Society

O Christmas Tree

Santa’s Forest closing after two decades of memories
By MARIE BAKKEN
Reporter Staff Writer

MILANO–It is the end of an era on a small Christmas

 

Bill Wiederhold (right) with the help of grandchildren Mandy Coldiron, Jessica Reese (holding nephew Braxton Reese) and Robert Reese will end a two decade run of selling Christmas trees at Santa’s Forest after this season. Reporter/Marie Bakken Bill Wiederhold (right) with the help of grandchildren Mandy Coldiron, Jessica Reese (holding nephew Braxton Reese) and Robert Reese will end a two decade run of selling Christmas trees at Santa’s Forest after this season. Reporter/Marie Bakken tree farm in Milano– one filled with tradition, memories and family.

Bill and Linda Wiederhold and their grandchildren have been a part of many Christmas memories for numerous families across Central Texas for 23 years and now it is all coming to a bittersweet end.

The Wiederhold’s “Santa’s Forest” will be open for the last time this holiday season after more than two decades.

Dealing with the heat in the summer months while having to trim the trees has taken its toll on the 68-year-old Wiederhold. That is one of the main reasons he is getting out of the tree business.

Wiederhold helps out a customer at his ‘office.’ Wiederhold helps out a customer at his ‘office.’ “I’m gonna be 69 and its getting to be too much for me,” Wiederhold said. “It’s lots of work in the summer, trimming all the trees, mowing and spraying.”

SPECIAL TIME– As special as the Christmas spirit itself, families still trudge through fields to find the perfect tree, head to retail stores or to “cut-your-own” tree farms like Santa’s Forest.

The 3.5-acre farm at its most productive point, around a decade ago, had about 1,800 trees and during the prime season, Wiederhold would sell 400 to 500 Virginia pines in one year.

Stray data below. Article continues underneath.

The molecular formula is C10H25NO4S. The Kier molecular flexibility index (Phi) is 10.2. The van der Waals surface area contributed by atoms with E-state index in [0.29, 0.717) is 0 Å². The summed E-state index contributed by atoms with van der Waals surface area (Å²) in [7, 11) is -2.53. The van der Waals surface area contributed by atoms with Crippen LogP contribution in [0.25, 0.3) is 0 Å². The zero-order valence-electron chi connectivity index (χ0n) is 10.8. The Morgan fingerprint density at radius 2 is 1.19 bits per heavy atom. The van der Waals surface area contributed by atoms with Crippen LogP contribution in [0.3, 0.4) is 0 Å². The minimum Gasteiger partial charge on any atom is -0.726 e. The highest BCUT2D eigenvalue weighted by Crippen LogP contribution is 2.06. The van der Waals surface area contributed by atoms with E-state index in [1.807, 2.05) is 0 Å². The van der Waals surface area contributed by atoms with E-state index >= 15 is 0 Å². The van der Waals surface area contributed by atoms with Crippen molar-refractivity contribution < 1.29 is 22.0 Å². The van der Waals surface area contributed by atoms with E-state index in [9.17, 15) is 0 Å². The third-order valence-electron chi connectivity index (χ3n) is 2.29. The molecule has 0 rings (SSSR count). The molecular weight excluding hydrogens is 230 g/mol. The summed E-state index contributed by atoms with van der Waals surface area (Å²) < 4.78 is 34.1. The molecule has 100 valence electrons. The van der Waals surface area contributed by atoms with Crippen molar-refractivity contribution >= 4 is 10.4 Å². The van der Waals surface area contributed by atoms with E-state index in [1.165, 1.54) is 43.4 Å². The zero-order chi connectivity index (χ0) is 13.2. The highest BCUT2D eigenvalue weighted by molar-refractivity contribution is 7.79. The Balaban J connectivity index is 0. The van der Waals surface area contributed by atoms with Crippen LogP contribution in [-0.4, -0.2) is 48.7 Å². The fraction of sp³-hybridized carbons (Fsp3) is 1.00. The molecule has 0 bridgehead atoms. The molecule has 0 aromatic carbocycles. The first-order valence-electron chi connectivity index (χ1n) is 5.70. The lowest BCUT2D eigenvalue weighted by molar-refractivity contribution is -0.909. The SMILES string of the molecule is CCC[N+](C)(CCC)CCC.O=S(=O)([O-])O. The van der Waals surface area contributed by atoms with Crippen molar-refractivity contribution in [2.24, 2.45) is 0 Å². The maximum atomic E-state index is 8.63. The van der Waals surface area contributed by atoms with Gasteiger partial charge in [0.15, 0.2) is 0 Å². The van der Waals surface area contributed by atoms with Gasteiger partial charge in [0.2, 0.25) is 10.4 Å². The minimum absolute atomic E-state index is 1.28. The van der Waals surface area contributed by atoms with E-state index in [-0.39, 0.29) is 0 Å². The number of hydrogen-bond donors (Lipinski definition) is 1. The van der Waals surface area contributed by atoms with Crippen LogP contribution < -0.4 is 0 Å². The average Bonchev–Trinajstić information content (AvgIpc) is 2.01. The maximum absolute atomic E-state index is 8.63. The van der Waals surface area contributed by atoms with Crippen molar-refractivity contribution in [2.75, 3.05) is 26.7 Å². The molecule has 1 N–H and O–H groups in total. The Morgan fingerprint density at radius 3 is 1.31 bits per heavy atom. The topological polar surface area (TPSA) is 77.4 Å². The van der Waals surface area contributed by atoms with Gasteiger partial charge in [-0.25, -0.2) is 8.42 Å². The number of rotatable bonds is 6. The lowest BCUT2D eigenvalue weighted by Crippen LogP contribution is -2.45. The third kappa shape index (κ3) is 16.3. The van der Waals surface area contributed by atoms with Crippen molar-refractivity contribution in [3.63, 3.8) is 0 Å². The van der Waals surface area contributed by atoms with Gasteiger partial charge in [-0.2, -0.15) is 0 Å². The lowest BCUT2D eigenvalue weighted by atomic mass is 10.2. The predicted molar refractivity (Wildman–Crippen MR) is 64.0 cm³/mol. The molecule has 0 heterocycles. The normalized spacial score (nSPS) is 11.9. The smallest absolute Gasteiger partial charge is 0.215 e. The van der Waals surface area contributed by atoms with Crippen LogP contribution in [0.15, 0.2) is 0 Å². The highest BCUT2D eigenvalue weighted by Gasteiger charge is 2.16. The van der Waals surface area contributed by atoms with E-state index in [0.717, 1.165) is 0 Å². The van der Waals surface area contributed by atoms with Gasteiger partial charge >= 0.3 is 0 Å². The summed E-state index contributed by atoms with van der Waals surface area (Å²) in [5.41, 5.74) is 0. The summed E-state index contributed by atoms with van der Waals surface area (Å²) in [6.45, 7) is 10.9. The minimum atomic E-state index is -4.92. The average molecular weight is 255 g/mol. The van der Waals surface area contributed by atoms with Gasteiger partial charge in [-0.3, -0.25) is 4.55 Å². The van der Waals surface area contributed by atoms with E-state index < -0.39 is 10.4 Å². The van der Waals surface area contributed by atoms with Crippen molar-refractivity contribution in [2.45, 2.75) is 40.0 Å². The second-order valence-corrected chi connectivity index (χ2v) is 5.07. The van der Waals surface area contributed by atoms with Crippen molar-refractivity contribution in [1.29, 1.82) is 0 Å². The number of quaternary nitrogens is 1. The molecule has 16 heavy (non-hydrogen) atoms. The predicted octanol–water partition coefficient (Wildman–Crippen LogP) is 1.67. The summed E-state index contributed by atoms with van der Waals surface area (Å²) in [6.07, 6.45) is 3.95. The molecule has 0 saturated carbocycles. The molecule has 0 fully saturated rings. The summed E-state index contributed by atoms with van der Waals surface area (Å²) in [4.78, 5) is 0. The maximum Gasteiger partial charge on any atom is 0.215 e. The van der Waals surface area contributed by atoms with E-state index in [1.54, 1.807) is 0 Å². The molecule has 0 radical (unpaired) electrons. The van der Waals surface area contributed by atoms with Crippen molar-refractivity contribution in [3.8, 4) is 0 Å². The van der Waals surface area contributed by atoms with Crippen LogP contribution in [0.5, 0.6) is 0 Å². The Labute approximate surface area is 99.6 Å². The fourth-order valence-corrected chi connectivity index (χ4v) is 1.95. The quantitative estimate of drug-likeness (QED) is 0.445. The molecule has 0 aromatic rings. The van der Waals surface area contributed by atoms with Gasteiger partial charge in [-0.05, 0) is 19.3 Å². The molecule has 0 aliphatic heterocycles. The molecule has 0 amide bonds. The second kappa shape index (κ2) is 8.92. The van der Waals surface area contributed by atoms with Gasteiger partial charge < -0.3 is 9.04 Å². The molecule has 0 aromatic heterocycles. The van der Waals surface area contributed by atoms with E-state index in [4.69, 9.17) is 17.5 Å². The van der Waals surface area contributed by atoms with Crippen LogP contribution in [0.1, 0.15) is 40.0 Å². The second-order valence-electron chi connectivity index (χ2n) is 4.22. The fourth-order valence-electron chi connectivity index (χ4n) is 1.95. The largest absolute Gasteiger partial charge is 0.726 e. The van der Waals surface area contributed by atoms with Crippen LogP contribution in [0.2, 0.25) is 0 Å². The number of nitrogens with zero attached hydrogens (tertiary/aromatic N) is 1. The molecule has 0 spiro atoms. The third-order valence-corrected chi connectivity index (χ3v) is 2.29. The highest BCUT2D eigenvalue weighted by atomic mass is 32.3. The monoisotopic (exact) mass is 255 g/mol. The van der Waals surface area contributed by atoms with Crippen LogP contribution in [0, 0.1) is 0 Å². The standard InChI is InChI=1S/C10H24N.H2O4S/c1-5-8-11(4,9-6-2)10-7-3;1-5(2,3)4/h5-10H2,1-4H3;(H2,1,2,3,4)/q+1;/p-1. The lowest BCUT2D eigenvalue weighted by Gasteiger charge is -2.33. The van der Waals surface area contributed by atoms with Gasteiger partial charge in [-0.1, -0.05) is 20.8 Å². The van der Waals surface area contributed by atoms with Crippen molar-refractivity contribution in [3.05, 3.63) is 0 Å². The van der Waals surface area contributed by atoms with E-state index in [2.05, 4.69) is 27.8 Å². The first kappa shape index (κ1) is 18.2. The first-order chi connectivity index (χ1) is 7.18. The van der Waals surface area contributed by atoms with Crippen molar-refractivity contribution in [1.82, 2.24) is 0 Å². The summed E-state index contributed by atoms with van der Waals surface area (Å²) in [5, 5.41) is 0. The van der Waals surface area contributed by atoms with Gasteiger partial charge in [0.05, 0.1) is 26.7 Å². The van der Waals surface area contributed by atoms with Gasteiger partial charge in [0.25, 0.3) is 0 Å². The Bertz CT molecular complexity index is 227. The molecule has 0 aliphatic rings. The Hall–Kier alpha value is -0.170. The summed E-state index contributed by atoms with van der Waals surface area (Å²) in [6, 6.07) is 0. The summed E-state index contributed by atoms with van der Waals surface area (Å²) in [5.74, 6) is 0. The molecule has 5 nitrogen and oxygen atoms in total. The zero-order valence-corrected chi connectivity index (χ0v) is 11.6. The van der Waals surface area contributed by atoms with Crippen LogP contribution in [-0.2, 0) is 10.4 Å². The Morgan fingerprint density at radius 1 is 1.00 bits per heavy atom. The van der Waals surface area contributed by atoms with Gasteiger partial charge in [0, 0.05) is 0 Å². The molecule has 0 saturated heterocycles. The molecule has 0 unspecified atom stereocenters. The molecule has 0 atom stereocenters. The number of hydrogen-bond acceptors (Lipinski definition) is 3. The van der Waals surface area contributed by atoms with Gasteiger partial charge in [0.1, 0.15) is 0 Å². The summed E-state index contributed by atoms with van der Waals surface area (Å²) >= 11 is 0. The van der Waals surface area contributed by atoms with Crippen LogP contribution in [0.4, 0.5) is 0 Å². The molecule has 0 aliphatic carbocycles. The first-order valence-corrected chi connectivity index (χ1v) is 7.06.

Trees don’t shape themselves, he would have to climb a ladder and trim the trees with a hedge cutter.

“It would take me three weeks to do that in the summer when there were 1,800 trees,” Wiederhold said.

Average sales are around 250 per season now.

GETTING STARTED– Wiederhold retired in 1990 from the United States Department of Agriculture as a soil conservationist. He is a 1964 graduate of Texas A&M University.

He started growing the trees over 25 years ago after his sister, Barbara Wenzel of Rockdale, couldn’t find the tree she wanted while on a “tree trip” to the Round Rock and Austin area.

So Wiederhold began growing trees in the corner of his property off Holdiness Lane in Milano, and when they were ready, sold out of Barbara’s Cleaners (now Triad Engineering and Rockdale Insurance Agency) in Rockdale for about three years. They sometimes sell 400 trees in a season.

He then moved to the current spot of Santa’s Forest two blocks south of the Missouri-Pacific Railroad. Wiederhold’s products are Virginia pines, a hardy breed and perfect for the acidic, redclay soils in Milano’s Buttermilk Flats area.

People “choose and cut” their own trees and take it home. He said the trees also have a soft and smooth needle and are droughttolerate. Proof is in his non-irrigated field, which has withstood recent dry summers. Trees in his inventory range from three to 12-feet.

Trees are usually cut when they are three to six years old. Wiederhold has to buy saplings in orders of 500 and he’s planted 400 each year, so he knew that in three years he’d have that many more ready.

He has never sold out of trees and since he plants so many new ones each year, Wiederhold has all sizes, tall and small, available for customers.

Wiederhold used to sit out in his truck and had some table and chairs, but when it would be wet and cold weather it would make things quite difficult. He finally put in a small storage building and that with the table and chairs have served as the business’s “office.”